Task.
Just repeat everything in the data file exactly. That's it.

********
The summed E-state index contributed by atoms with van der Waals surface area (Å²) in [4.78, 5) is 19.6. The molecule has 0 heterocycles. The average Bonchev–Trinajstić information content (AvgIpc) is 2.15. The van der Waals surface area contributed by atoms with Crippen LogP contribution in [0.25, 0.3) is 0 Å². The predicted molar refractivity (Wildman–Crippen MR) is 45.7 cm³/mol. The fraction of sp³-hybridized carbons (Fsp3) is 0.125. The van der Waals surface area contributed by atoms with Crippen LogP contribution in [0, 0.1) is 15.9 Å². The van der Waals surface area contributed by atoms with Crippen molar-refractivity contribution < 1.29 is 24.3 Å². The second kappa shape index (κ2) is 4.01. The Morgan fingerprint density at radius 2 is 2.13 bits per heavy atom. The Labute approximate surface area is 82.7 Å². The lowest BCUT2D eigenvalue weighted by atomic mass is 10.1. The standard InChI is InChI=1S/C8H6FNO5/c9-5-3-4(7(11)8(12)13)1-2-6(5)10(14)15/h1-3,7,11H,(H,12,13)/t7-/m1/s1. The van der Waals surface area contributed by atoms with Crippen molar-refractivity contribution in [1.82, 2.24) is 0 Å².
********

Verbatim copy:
The summed E-state index contributed by atoms with van der Waals surface area (Å²) in [4.78, 5) is 19.6. The molecule has 0 heterocycles. The average Bonchev–Trinajstić information content (AvgIpc) is 2.15. The van der Waals surface area contributed by atoms with Crippen LogP contribution in [0.25, 0.3) is 0 Å². The predicted molar refractivity (Wildman–Crippen MR) is 45.7 cm³/mol. The fraction of sp³-hybridized carbons (Fsp3) is 0.125. The van der Waals surface area contributed by atoms with Crippen LogP contribution in [0, 0.1) is 15.9 Å². The van der Waals surface area contributed by atoms with Crippen molar-refractivity contribution < 1.29 is 24.3 Å². The second kappa shape index (κ2) is 4.01. The Morgan fingerprint density at radius 2 is 2.13 bits per heavy atom. The Labute approximate surface area is 82.7 Å². The lowest BCUT2D eigenvalue weighted by atomic mass is 10.1. The standard InChI is InChI=1S/C8H6FNO5/c9-5-3-4(7(11)8(12)13)1-2-6(5)10(14)15/h1-3,7,11H,(H,12,13)/t7-/m1/s1. The van der Waals surface area contributed by atoms with Crippen molar-refractivity contribution in [1.82, 2.24) is 0 Å².